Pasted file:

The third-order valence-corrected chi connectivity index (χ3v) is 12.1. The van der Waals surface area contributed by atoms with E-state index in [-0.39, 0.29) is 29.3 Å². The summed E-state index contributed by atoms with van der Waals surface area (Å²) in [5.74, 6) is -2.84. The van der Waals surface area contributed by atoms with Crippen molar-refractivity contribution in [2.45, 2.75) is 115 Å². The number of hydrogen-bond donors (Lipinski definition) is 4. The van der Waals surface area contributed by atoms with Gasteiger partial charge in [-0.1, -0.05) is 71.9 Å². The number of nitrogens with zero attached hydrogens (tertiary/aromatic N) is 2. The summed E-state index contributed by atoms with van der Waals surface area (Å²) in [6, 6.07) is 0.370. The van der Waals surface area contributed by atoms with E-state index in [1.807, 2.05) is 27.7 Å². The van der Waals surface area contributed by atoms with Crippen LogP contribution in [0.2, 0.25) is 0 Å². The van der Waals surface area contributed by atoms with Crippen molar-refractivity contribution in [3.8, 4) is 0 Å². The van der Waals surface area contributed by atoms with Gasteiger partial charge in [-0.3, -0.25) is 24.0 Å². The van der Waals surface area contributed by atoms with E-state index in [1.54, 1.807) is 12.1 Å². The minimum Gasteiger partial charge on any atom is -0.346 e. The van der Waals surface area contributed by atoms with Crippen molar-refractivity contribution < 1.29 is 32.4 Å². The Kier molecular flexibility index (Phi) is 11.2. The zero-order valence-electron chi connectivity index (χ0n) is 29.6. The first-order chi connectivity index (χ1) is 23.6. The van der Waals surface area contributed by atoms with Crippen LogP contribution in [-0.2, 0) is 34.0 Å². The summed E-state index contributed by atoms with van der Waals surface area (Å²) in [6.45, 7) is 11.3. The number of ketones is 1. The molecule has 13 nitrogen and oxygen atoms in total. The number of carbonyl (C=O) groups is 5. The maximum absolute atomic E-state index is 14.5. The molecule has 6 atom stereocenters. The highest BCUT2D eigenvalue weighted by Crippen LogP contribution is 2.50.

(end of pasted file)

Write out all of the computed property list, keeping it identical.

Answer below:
The third-order valence-corrected chi connectivity index (χ3v) is 12.1. The van der Waals surface area contributed by atoms with E-state index in [-0.39, 0.29) is 29.3 Å². The summed E-state index contributed by atoms with van der Waals surface area (Å²) in [5.74, 6) is -2.84. The van der Waals surface area contributed by atoms with Crippen molar-refractivity contribution in [2.45, 2.75) is 115 Å². The number of hydrogen-bond donors (Lipinski definition) is 4. The van der Waals surface area contributed by atoms with Gasteiger partial charge in [-0.1, -0.05) is 71.9 Å². The number of nitrogens with zero attached hydrogens (tertiary/aromatic N) is 2. The summed E-state index contributed by atoms with van der Waals surface area (Å²) in [6, 6.07) is 0.370. The van der Waals surface area contributed by atoms with E-state index in [1.807, 2.05) is 27.7 Å². The van der Waals surface area contributed by atoms with Crippen LogP contribution in [0.2, 0.25) is 0 Å². The van der Waals surface area contributed by atoms with Crippen molar-refractivity contribution in [3.8, 4) is 0 Å². The van der Waals surface area contributed by atoms with Gasteiger partial charge in [-0.3, -0.25) is 24.0 Å². The van der Waals surface area contributed by atoms with E-state index in [1.54, 1.807) is 12.1 Å². The minimum Gasteiger partial charge on any atom is -0.346 e. The van der Waals surface area contributed by atoms with Crippen molar-refractivity contribution < 1.29 is 32.4 Å². The Kier molecular flexibility index (Phi) is 11.2. The zero-order valence-electron chi connectivity index (χ0n) is 29.6. The first-order chi connectivity index (χ1) is 23.6. The van der Waals surface area contributed by atoms with Crippen LogP contribution in [-0.2, 0) is 34.0 Å². The summed E-state index contributed by atoms with van der Waals surface area (Å²) in [6.45, 7) is 11.3. The number of ketones is 1. The molecule has 13 nitrogen and oxygen atoms in total. The number of carbonyl (C=O) groups is 5. The maximum absolute atomic E-state index is 14.5. The molecule has 6 atom stereocenters. The highest BCUT2D eigenvalue weighted by Crippen LogP contribution is 2.50.